Typically, the nonlinear material is a crystal, however the illustrative embodiments are not limited to a crystal. In nonlinear crystals of interest, the electric polarization of the crystal has a component proportional to the square of the electric field. In that case, a first laser light, while propagating through the nonlinear crystal, generates a nonlinear polarization wave with twice the optical input frequency. The nonlinear polarization wave propagates with the phase velocity of the first laser light. This nonlinear polarization wave then radiates another optical field (the second harmonic) at the same frequency. Thus, frequency doubling increases when the radiated second harmonic wave has the same phase velocity as the nonlinear polarization wave.
A radiated second-harmonic wave having the same phase velocity as the nonlinear polarization wave is phase matched. The conversion efficiency of frequency doublers that are not phase matched may be very low. For efficient nonlinear frequency conversion, a matching phase relationship between the interacting waves is maintained along the propagation direction. In other words, the phase mismatch may be close to zero in an efficient nonlinear frequency conversion process.
Quasi-phase matching (QPM) is a technique to achieve similar results as with phase matching of nonlinear interactions, in particular for nonlinear frequency conversion for non-homogeneous nonlinear crystal material. Phase mismatch occurs over some propagation distance, but the nonlinear interaction is reversed at the divisional planes of the periodically poled nonresonant multiple pass nonlinear structure 106.
Periodically poled crystals are arranged for multiple quasi-phase-matched nonlinear interactions in a single crystal. Multiple poling periods (divisional planes) are implemented at regular intervals across the nonlinear crystal. Periodically poled crystals enable quasi-phase-matched laser systems. Frequency doubling to the visible range may require a high poling quality for small poling periods. Periodic poling involves a process that generates a periodic reversal of the domain orientation in a nonlinear crystal, so that the sign of the nonlinear coefficient also changes. The poling period (the period of the divisional planes) determines the wavelengths for which certain nonlinear processes can be quasi-phase-matched.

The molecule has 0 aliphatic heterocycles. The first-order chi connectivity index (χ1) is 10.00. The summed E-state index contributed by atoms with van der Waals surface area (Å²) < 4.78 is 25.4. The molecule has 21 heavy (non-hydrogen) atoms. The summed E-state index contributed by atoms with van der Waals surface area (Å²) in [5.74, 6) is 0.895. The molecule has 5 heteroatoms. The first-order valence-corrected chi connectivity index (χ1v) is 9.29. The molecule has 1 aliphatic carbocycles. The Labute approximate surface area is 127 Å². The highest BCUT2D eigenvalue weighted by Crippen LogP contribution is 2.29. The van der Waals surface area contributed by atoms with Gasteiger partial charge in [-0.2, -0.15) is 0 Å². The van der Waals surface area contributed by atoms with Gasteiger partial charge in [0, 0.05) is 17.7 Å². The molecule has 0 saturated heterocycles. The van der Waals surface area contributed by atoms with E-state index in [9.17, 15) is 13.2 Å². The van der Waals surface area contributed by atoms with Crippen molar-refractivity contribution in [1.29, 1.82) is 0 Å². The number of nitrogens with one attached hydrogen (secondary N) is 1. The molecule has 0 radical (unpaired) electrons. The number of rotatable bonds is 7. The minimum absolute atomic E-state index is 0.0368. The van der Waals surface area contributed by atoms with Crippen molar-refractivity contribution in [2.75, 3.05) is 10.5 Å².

Ferroelectric nonlinear crystal materials which are suitable for periodic poling with electric fields include lithium niobate (LiNbO3), lithium tantalate (LiTaO3), potassium titanyl phosphate (KTP, KTiOPO4), KTA (KTiOAsO4), and the like. The periodically poled materials are often given a name beginning with “PP”, for example PPKTP (periodically poled KTP), PPLN (periodically poled lithium niobate) or PPLT (periodically poled lithium tantalate). PPLN and PPLT crystals may be used in frequency doubling applications. PPLN may be doped with magnesium (PPMgLN) and the like.
Nonresonant multiple pass nonlinear structure 104 does not circulate light back into the gain region of seed laser 102. Rather, after entering the nonresonant multiple pass nonlinear structure 104, the fundamental light is substantially confined between the reflecting structures 106 and the nonresonant multiple pass nonlinear structure 104. Nonresonant multiple pass nonlinear structure 104 and reflecting structures are configured to allow the fundamental beam to take multiple passes through the nonlinear material and may therefore more efficiently use the fundamental frequencies produced by seed laser 102.
Reflecting structure(s) 106 may be any reflecting structure such as, for example, mirrors, as in one embodiment, or reflective coatings, as in another embodiment. Reflecting structures may transmit some frequencies of light and reflect other frequencies of light. Therefore, second harmonic light may substantially pass through reflecting structures 106 while fundamental light may be substantially reflected by reflecting structures 106. Reflecting structure 106 may bounce back the fundamental light into nonresonant multiple pass nonlinear structure 104 using a single reflection. A pass through the nonresonant multiple pass nonlinear structure 104 means the instance of a light beam passing through at least a portion of the nonresonant multiple pass nonlinear structure 104 without redirection from a reflective surface or a material boundary. The incident fundamental light (ω) takes light path 112 and the reflected fundamental light (ω) takes light path 114. Laser system 100 may have a plurality of these single reflection apparatuses reflecting fundamental light emitted from various positions of the nonresonant multiple pass nonlinear structure 104.